Team Fortress 2’s Competitive Matchmaking Beta Plans

We’ve known for almost a year that Valve have been planning to add competitive matchmaking to Team Fortress 2 [official site] buuut well, I imagine Valve got distracted chasing a squirrel in the park or something. After many months of staring at the tree the squirrel vanished up, Valve have shook off their coating of snow and come back indoors to crack on with TF2’s competitive matchmaking. They don’t have too much to say about it yet, such as when it’ll properly launch, but closed testing is beginning within a week or so and you can sign up.

Join this Steam group for a chance to try it early. Valve are prioritising people who have enabled the Steam Guard Mobile Authenticator, who have associated a phone number with their Steam account, and who either bought TF2 before it went free-to-play or who’ve bought an item from its in-game store.

Valveteer Jill explains a little more about how the beta will work:

“We know you’d all like to start testing now, and eventually we hope all of you WILL get a chance to play and share your thoughts. But remember that all testing happens in stages, and right now we’re at stage one.

“Our plan is to start small and increase participation as we go. For this initial phase of testing – which will begin in the next week or so – we’ll be gradually granting random members from this group an in-game item called a Competitive Matchmaking Beta Pass. Once you’ve been granted a pass you will have ongoing access to the beta.”

As for when competitive matchmaking might properly launch or the format it’ll take- oh for… get back in here you lot! Leave that poor squirrel alone! It was trying to reach a winter food cache, and you’ve scared it off again. You dreadful little monsters!


  1. MrFinnishDude says:

    I have never tried any sort of true competitive matchmaking in any video game. I just want to have fun and not get yelled at for being a noob or something.
    You know, playing competitive is like having one of those advanced professional Rock Band controllers, they just make you realize how much you suck at playing a guitar. It’s better to just ditch that thing away, take a normal one, and be a total rockstar for a minute of your life.

    • Metalfish says:

      Aye, I got pretty good at TF2 way back. Somewhere around pub-stomp good but easy-meat-for-compers kinda good. But I’ve apparently gained the “never again” quirk after around a 1000 hours, because micro-transactions and constantly shifting item stuff is my darkest dungeon. Or something.

    • crazyd says:

      Wouldn’t skill based Matchmaking work well for you in this case, then? Instead of potentially being matched up against a clan of pros, you will be more likely to be put into a fair fight.

    • Jalan says:

      I used to play Risk online and the system in place for matches was such that with each loss, you felt thoroughly demoralized whether you were good or not (skill points lowered and you had to regain them through wins).

      Some games really have a knack for sucking the fun out of things, be it when it comes to competitive play or not (in the case of the site I was playing Risk through, there was nothing but competitive play even though some sort of casual game method should’ve been a priority). Then, of course, there’s the players who will spare no expense at trash talking you into oblivion (in TF2’s case, this is pretty bog standard to the point where you can practically tune it out mentally).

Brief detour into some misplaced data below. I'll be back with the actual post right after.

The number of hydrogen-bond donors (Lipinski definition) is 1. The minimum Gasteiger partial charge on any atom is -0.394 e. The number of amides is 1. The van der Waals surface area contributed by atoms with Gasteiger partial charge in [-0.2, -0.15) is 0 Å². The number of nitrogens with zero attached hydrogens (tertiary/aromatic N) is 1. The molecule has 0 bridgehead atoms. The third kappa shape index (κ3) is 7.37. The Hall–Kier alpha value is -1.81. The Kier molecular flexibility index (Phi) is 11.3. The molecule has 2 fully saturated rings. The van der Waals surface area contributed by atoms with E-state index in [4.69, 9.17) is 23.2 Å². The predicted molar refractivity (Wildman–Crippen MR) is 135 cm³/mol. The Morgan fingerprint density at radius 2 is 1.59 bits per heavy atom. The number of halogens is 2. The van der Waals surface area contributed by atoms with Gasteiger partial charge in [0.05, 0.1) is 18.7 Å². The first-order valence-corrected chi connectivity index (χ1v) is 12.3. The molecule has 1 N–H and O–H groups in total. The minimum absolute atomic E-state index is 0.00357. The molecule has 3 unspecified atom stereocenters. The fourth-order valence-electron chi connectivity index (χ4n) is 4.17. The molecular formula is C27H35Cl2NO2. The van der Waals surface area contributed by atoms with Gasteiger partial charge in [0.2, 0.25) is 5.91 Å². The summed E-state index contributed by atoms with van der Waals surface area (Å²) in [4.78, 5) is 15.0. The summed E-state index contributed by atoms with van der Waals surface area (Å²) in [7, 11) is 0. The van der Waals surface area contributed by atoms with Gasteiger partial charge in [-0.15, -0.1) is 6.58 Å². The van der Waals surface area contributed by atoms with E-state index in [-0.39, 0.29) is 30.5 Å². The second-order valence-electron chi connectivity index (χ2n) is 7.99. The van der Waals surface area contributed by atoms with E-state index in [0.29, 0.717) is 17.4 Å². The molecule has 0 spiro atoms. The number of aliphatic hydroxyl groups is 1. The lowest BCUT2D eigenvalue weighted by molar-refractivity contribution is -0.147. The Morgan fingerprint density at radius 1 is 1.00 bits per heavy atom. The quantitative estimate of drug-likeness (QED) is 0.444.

Early on when I started to play TF2 I became lazer-focused on climbing that scoreboard. Then I began to realize dominating in points doesn’t equate to anything (and when it comes to playing random public games, often the high point count usually equates to “person who has been sitting on the server for hours”). Valve needs to make a change all around in terms of individual points being displayed, since TF2 isn’t a frag-based deathmatch fest – most of its (official) modes are team-based and sticking with a more general “this team has 1 point vs. the other’s 2” is really all that’s needed.

      It would (potentially) curb the number of people who take screenshots just to showcase how “dominating at pubs” they are, since the impetus would be placed more upon playing in regard to your team’s overall performance and accomplishing the objective(s) instead of going for the stuff that helps you preen your ego online to people you likely will never greet in reality.

  2. wyrm4701 says:

    I love TF2. I’ve bought hats in TF2, and I’ve bought TF2 merchandise. I wish they’d put this work in to TF2 at almost any point over the preceding nine years, instead of all the trash they’ve been faffing about with. It’s been a long while since I spent any money on TF2, and I wish I hadn’t done so in the first place.

    Delightful art direction, though.

  3. Dances to Podcasts says:

    Just the announcement of this seems to have already lead to players complaining about ‘pubs’ and ‘f2ps’. Bah.

    • Jalan says:

      That’s nothing new, to be honest. It may seem more prevalent since there’s now an easily visible place for it all to be piled onto (the matchmaking beta forum) but it’s been a common thing for years.

  4. El_MUERkO says:

    if the pass is marketable or trade-able you’ll have them on ebay etc… just like with DOTA2